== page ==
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Beach House - Devotion

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Artist: Beach House

Album: Devotion

Label: Carpark

Review date: Feb. 25, 2008


Beach House - "Heart of Chamber" (Devotion)


On their self-titled 2006 debut LP, Beach House sounded like one. Off-season maybe, creaky, with sunburnt flaking paint, but idyllic in a way – like a yellowed Polaroid that distills a summer bliss, but holds it at a distance that ultimately proves inaccessible. It was a weathered record, one that sounded old, but like memory and nostalgia, its origin seemed a fiction of the mind rather than some cheaper genre revival. Beach House makes music that feels like a memory of older pop music, but a memory that proves too distant or hazy to call to mind the specifics. They hit familiar chords, but when pressed, leave the listener surprisingly bereft of references.

Devotion is of the same build. Alex Scally’s layered organ buzz and slide guitar lay a foundation for Victoria Legrand's voice, which is simultaneously haunting and beautiful. The element of surprise that aided in the overwhelmingly positive reception of the first record may be lost for their follow-up, but the band is sturdier on its second go, fuller of body and more overtly melodic. While they suggested pop before, here they enter into it with less reservation. Devotion’s 11 tracks never sink in quite as deep as the sporadic stand-outs from Beach House (“Saltwater”, “ Master of None”, “House on the Hill”), but it’s certainly more consistent.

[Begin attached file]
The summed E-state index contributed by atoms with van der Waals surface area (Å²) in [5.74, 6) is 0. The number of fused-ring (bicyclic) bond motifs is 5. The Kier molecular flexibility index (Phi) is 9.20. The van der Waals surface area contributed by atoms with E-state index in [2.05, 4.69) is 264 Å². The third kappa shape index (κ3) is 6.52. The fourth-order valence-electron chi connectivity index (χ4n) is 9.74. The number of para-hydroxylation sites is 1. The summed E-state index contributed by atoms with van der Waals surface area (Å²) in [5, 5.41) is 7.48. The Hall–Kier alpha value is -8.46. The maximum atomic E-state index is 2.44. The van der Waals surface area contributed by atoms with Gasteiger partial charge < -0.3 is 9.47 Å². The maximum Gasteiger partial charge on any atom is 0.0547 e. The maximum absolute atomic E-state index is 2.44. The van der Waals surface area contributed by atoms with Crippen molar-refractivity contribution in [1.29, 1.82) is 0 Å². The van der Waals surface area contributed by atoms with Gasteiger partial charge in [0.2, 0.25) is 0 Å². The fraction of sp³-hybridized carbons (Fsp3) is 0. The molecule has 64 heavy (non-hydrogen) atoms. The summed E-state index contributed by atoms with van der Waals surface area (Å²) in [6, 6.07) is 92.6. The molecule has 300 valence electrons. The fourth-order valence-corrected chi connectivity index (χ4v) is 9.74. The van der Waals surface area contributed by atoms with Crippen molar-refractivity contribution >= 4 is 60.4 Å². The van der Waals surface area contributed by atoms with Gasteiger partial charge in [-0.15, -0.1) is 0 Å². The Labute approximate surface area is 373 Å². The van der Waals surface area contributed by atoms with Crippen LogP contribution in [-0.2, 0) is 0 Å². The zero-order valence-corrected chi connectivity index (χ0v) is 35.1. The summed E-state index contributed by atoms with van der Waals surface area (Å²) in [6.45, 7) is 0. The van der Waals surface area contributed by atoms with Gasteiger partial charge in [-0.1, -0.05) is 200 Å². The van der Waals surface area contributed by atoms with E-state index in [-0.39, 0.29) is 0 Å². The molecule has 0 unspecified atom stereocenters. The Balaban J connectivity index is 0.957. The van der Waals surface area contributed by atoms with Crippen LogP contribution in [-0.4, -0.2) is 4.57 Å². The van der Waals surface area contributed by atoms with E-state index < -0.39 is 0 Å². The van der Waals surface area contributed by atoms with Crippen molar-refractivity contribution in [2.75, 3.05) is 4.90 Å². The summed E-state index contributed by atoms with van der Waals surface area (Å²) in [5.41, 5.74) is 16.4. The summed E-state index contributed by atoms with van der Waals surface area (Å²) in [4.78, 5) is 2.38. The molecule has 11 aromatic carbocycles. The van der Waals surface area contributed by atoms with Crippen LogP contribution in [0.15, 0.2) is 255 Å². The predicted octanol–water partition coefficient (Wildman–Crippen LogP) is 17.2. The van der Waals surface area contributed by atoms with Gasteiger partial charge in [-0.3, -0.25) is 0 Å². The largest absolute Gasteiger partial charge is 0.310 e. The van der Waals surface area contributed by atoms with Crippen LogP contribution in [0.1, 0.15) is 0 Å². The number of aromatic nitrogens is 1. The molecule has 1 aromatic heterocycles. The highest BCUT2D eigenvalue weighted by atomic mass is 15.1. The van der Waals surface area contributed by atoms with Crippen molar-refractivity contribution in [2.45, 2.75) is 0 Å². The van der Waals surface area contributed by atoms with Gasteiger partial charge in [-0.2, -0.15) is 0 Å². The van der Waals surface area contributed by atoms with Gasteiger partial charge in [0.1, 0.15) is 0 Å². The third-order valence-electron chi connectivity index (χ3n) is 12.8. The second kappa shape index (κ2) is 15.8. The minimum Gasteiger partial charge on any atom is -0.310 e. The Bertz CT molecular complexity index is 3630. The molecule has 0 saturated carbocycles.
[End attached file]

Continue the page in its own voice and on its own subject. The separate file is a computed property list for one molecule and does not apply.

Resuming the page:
That Devotion goes down a little easier is both its strength and a feature that proves a bit disappointing in the end. Music like this thrives on the ebb between binaries: melody and distance from melody (a spare ethereality, not an atonality in Beach House’s case) or the play between clarity and obfuscation. Here, they have chosen a side, and in giving us the candy up front, maybe there isn’t as much to stick around for in the long run. But no good taste is squandered: the songs neither withhold any pleasure nor jam sugar cubes of charm down any throats. These are more meditative pleasures, calling to mind the function of nostalgia – that is, both the recollection of beauty, and the emptiness felt in the wake of its passage.

By Brandon Kreitler

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